Roberts said she told Silver after being selected as director that she would need time to form a staff and research league issues. She said that process is nearly done, meaning substantive talks can begin perhaps this year. “They can begin to happen very soon, and that’s our plan,” she said. Boston Globe

“That’s why it may have been unfortunate if there was some misrepresentations made about the health of some of these teams because you only create mistrust going into the next round of negotiations,” Roberts said. “That’s unfortunate. I would submit that it’s in the league’s best interest not to try to do that again. Don’t try that again. There’s no human being out there that’s reasonable that, having heard about the TV deal, and if you’re aware that gross receipts are going up, ticket sales are going up, I’d be very disappointed if we heard that cry of poverty again. “So if we could avoid a repetition of that cry of poverty and all the mistrust referenced by the players can be resolved, we can go on and not say, ‘You lied to me,’ but just go back to business.’’ Boston Globe

March 16, 2015 Updates
March 11, 2015 Updates

Arn Tellem With the business booming by all accounts, why would the NBA continue to ignore its own development league? It’s not like the league lacks innovative leadership right now. Commissioner Adam Silver and Players Association executive director Michele Roberts have proven to be progressive thinkers who are open to new ideas. They know the world of college sports has been upended by litigation — not just Ed O’Bannon’s antitrust suit against the NCAA, but the Northwestern University athlete unionization case as well. If the amateur landscape is being reshaped, then why wait to follow the NCAA’s lead? The NBA should act preemptively in what, down the line, will be in its own best interests. The NCAA would then be obliged to adapt some of its more draconian rules to the 21st-century game, making the system more balanced and player-friendly. At the moment, the NBA is abetting the NCAA. It should be the other way around. Grantland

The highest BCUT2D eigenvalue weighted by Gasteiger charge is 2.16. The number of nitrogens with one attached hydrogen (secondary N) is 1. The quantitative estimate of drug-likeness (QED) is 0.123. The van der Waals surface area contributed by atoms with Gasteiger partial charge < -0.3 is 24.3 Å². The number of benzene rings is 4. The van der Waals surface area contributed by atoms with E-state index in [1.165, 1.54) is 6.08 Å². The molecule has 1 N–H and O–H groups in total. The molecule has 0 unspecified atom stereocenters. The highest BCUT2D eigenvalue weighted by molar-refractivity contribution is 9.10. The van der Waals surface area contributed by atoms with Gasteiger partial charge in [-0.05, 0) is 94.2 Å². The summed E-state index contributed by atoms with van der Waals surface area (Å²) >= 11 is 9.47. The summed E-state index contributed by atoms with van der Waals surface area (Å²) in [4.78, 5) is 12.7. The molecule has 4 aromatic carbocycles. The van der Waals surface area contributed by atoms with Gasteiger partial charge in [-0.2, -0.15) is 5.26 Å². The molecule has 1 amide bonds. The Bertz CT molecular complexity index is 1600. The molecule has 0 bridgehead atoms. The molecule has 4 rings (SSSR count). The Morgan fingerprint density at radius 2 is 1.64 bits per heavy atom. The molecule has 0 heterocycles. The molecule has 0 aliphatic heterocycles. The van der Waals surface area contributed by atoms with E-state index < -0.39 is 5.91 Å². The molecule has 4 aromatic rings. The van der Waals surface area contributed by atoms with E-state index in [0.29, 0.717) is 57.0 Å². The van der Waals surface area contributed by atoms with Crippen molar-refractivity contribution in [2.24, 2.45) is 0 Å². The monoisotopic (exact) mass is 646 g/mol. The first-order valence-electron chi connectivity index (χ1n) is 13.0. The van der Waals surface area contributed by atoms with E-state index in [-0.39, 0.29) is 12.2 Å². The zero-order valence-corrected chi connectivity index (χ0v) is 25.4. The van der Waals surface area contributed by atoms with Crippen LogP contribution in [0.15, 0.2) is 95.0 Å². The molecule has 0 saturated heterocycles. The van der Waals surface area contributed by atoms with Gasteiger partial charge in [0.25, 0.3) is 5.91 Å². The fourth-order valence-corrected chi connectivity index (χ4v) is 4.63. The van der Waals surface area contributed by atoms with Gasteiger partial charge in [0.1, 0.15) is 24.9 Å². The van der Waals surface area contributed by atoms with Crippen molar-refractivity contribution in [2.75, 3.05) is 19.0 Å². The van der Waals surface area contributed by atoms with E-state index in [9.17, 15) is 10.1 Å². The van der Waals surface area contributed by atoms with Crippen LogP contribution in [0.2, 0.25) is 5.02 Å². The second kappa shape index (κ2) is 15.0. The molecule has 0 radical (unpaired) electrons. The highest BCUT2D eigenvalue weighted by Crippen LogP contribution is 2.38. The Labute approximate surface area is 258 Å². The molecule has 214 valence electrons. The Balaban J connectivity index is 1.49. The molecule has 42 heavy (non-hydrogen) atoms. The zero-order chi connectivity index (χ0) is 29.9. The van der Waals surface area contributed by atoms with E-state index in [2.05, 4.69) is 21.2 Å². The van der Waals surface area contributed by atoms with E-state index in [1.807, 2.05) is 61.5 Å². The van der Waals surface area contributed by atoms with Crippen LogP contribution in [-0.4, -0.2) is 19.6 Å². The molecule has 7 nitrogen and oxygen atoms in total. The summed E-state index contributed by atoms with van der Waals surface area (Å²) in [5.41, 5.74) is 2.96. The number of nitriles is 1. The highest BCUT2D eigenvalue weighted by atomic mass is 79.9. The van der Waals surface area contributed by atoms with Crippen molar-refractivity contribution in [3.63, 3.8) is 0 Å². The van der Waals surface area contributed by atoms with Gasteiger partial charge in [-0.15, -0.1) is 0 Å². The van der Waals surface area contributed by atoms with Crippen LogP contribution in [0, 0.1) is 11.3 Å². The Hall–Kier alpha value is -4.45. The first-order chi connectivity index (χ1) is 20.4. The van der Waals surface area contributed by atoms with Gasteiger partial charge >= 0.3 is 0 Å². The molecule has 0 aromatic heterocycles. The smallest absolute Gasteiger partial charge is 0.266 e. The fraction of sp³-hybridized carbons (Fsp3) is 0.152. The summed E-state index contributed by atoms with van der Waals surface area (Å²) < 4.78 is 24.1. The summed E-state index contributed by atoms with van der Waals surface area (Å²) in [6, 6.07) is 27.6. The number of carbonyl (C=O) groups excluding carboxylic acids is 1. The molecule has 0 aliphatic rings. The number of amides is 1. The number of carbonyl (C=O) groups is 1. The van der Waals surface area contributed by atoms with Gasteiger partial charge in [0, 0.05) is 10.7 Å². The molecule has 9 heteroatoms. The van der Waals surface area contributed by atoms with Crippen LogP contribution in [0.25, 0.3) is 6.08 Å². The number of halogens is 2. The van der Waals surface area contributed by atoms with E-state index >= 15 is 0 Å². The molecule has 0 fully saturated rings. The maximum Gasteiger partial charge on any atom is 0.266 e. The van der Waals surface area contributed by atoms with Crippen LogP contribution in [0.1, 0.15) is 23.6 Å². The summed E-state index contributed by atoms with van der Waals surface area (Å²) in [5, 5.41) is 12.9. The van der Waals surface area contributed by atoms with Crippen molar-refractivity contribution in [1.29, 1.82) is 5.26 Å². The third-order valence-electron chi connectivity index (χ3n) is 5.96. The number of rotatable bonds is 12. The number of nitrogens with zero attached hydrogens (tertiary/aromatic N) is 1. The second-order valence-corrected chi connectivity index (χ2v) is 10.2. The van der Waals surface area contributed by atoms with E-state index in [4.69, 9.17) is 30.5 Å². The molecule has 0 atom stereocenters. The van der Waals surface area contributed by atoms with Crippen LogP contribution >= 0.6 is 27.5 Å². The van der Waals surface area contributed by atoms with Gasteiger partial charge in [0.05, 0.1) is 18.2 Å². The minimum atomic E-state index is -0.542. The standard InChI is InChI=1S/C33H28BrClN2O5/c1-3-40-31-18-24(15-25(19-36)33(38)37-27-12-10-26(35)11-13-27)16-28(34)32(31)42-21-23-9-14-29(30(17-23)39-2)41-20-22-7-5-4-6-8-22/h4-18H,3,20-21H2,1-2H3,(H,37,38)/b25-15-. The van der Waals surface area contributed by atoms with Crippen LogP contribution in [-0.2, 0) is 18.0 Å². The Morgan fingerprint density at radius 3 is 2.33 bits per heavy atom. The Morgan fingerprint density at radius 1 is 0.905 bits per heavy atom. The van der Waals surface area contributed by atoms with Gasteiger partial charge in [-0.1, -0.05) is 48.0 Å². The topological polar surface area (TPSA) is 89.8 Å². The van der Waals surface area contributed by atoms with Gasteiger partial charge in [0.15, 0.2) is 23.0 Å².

From a player agent’s perspective, Europe offers a bigger immediate payoff. Normally, agents don’t take commissions on D-League contracts and charge second-rounders 2 percent. In the European leagues, the standard 10 percent cut is generally split between the American and European agents. But the best agents help their clients get better in the hope that the improvement will result in a long-term NBA career. If your client is rewarded, you will be, too. To be one of the 60 annual draftees should be an honor, not a burden. Yet it can be downright traumatic for a prospect to get selected late in the final round and then realize his new “team” has no intention of giving him a guarantee (and that he likely must play professionally out of the country). It’s in both the player’s and the league’s interests for him to mature on his own home turf. Grantland